Creature — Dinosaur
This spell can't be countered.
Protection from blue (This creature can't be dealt damage, enchanted, equipped, blocked or targeted by anything blue and anything blue attached to this immediately falls off.)
: Shiting Ceratops gains your choice of reach, trample, or haste until end of turn.
Printings View all
|Core Set 2020 (M20)||Rare|
Combos Browse all
|Commander / EDH||Legal|
Shifting Ceratops Discussion
19 hours ago
3 days ago
Unfortunately, according to Spark Double's mtg gatherer entry you can't pay the cost of X. Should still be pretty good as copy of Gadwick though considering he can tap an additional permanent for each blue spell cast. Or you could always reset the Spark Double with Thassa later =). Also, I forgot to mention earlier that you should probably consider a little black removal in your sideboard because Shifting Ceratops is still around and your deck might have some trouble with it. The Labyrinth of Skophos can slow it down, but it's a bit mana intensive. Just something to think about. Hope this helps.
6 days ago
This has been a trend for a long time.
However, I think recent card design (from War of the Spark onwards) has exacerbated the issue to the point where a lot more people are sitting up to take notice, and the effects are being felt from Standard to Vintage. My thoughts for why:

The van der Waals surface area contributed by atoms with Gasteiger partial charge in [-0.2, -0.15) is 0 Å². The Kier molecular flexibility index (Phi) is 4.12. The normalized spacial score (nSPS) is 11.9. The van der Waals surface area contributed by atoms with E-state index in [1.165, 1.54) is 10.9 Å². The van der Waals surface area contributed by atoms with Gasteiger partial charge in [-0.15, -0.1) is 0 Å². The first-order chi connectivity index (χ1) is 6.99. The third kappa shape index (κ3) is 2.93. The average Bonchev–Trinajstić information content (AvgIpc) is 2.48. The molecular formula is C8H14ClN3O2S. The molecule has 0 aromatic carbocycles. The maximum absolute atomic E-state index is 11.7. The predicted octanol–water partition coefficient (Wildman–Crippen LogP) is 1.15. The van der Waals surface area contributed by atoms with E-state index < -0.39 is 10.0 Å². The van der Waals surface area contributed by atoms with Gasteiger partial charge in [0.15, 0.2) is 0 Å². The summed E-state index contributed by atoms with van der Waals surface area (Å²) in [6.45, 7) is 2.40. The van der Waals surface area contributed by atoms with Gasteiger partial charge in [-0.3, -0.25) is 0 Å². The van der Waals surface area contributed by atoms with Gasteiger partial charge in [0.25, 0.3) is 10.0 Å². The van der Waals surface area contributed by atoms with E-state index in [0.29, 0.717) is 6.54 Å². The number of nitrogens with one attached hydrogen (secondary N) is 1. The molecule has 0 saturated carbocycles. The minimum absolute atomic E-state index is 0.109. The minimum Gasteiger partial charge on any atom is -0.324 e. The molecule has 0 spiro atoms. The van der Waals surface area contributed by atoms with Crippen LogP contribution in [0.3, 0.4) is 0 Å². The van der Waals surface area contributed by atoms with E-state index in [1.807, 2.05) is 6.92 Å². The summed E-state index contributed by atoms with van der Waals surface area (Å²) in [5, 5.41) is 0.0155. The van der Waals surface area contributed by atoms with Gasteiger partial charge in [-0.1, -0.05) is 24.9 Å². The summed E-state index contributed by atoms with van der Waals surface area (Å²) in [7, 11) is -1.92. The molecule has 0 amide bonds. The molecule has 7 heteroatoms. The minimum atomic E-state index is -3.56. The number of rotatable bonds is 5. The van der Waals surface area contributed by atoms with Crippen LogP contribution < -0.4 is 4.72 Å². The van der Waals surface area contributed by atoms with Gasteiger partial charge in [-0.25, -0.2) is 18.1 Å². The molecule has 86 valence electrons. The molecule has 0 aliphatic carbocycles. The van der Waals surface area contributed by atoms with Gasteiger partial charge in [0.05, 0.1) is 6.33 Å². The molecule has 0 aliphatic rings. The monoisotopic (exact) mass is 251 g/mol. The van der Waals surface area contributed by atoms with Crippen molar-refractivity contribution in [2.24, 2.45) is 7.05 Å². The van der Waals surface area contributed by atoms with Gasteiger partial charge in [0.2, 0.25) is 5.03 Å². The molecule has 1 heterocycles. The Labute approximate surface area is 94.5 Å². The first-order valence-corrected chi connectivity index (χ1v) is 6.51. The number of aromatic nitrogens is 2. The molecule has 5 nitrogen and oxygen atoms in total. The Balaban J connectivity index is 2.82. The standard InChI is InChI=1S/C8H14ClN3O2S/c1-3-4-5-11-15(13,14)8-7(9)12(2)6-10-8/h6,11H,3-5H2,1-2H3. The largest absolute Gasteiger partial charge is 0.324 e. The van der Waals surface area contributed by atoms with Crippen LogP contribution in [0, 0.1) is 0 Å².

- Planeswalkers have never been a card type with proper answers (other than overwhelming board presence). Until WAR, this was kinda tolerable because they were at least generally high CMC permanents, and so were largely control finishers (which is fine) or an alternate angle of attack for some midrange/prison strategies (also fine). WAR introduced incredibly impactful, low-CMC planeswalkers that are difficult to answer with board presence due to how fast they come down, to say nothing of some of their static effects.
- To contrast with creatures, although creatures have been growing stronger and stronger for years, strong creature removal (e.g. Plow, Bolt, Edict) was built into the game from the very beginning and creatures were inherently designed to generally await a turn cycle for real value (obviously ETB effects have mitigated this somewhat). Goyf is a great creature, but can easily be Pushed or Pathed or whatever; no harm, no foul. No real equivalent exists for walkers, especially since they always get one loyalty activation off before ever passing priority.
- We are seeing an uptick in cards that dissuade classic interaction paths - the most egregious being Veil of Summer. Counterspells and discard are extremely powerful effects and it is a design flaw of the game for them to be restricted to their signature colors, but regardless of that, these effects are the linchpin on which healthy Magic thrives - i.e. nothing is beyond interaction. Veil efficiently undermines this interaction, which leads to players favoring their own linear strategies that they can guarantee to push through with Veil.